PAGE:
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By Robert Wexelblatt


The Montréal Review, June 2011




After the blizzard heaven crashed and froze,

the cosmos turned to thinnest porcelain.

He feels as if, could he strike it, the sky

would toll once then shatter.  He pities unhoused

sparrows, drivers of articulated

trucks, night watchmen, lost cats, abandoned dogs.

The study window is knee-deep in frost.

To be snug, sometimes, is sin.

Wandering with his yarns of waves

Heaving heavenwards heroes' hulls,

Of sword-oaths swiftly sworn,

Shattered shields and lopped limbs

Stuck in blood-pooled battlefields,

Tales of dragons dragging men to devour

In dens dug deep in Danish dirt,

Skald staggers, stumbling into snow,

lordless, frozen, and forlorn.

A rapper's vanity is rhyme

And meter that keeps perfect time.

Ferociously he barks a story

Glorifying his own glory.

Spiders from their guts extrude

Intricate skeins to snare their food:

To the trapped flies, all webs are rude.

His colleagues at the bank smirked when they learned

            Hanson wrote verse.

They thought it like hugging oaks or cooking quiche;

            Not on their lives

Would they poetize, worse than collecting

            stamps or stocks-or wives.

"So, I hear the banker amuses himself with poetry?"

            scoffed the president's son.

Hanson smiled, put down the phone, drew himself

            up with pride.

"No," he replied. "The poet diverts himself with banking

            on the side."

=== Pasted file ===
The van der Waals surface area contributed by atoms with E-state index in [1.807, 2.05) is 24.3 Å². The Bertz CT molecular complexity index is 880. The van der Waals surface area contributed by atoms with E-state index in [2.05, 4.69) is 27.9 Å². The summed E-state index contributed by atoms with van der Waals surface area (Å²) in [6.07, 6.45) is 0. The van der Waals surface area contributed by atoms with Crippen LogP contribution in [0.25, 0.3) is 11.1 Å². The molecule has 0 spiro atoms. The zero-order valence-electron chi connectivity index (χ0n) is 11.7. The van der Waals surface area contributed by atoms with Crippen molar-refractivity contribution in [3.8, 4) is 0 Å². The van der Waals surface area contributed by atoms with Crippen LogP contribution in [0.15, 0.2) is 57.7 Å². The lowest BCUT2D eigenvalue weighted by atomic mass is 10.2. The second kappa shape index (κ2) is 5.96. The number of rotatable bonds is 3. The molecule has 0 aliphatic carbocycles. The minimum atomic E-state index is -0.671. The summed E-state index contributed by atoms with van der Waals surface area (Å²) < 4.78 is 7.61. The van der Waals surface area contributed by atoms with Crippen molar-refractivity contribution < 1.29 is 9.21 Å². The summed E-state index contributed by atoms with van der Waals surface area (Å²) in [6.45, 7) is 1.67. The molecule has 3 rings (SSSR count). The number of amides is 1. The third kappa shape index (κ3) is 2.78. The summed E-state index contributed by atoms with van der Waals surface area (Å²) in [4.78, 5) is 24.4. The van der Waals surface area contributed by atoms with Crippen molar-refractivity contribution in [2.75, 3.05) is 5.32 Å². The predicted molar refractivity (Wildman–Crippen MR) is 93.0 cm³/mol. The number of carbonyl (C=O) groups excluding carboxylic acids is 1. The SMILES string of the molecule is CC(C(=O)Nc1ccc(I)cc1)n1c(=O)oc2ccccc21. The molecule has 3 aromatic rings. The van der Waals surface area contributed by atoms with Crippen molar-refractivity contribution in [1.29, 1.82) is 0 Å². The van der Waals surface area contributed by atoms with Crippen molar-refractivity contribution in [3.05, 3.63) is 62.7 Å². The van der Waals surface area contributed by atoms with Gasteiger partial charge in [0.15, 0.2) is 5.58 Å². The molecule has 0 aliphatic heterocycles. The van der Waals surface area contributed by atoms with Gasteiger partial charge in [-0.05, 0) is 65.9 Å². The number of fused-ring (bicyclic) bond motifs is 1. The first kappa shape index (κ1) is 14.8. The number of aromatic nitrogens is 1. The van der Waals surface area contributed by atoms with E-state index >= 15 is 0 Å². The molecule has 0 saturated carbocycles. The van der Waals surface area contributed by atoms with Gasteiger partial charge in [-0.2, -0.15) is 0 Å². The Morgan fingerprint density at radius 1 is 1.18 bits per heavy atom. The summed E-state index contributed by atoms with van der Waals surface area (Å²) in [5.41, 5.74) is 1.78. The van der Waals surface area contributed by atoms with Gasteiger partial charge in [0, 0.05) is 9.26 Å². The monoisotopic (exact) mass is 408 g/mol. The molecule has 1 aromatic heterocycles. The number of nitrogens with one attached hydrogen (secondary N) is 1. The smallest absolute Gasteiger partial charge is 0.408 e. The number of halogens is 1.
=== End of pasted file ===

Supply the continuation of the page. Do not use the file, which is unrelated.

Academic poets flock to their retreats,

careful not to mistake commoners for lords,

hot for chapbook publishers, fighting

back the urge to quote themselves and the inkling

that the only good bard is a dead one.

Sooner or later the finest Chinese

poets were all banished to the boondocks.  

The weak, bitterly sentimental, wrote

eastward-facing lamentations while the

strong opened their eyes on fresh landscapes, threw

their arms around new subjects.  

                       Hsi-wei wrote

children's rice songs and lyrics on medlar trees,

verses dense as bamboo forests, Li-du his

On A Peasant's Wife Giving Birth Beside Her Sow.  

They say the great Chu-po bravely quipped, "It's

the Emperor who's in exile from Chu-po."

In the cold Bulgaria of his soul, on

the shore of a black-flowing Danuvius,

he sees himself metamorphosed from

lion to exile, feels himself bursting

with unsung verses, bereft of listeners,

rivals, even critics. How does one resign

oneself to the exile of one iron desk

and to a doubtful immortality?


Robert Wexelblatt is professor of humanities at Boston University's College of General Studies.  He has published essays, stories, and poems in a wide variety of journals, two story collections, Life in the Temperate Zone and The Decline of Our Neighborhood, a book of essays, Professors at Play; his recent novel, Zublinka Among Women, won the Indie Book Awards First Prize for Fiction.


Zublinka Among Women Robert Wexelblatt

( KenArnoldBooks, 2008)

"Loaded with wit, bristling irony, draped in erudition and studded with metaphysics": so wrote The New York Times Book Review about Robert Wexelblatt's work. This warm and witty novel of ideas shows that goodness is possible-and in Zublinka palpable-but that goodness is seldom unalloyed. As Zublinka and we learn in the course of this richly rewarding story, the discovery of truth and one's self is the work of a lifetime. Wisdom is possible and hard won.


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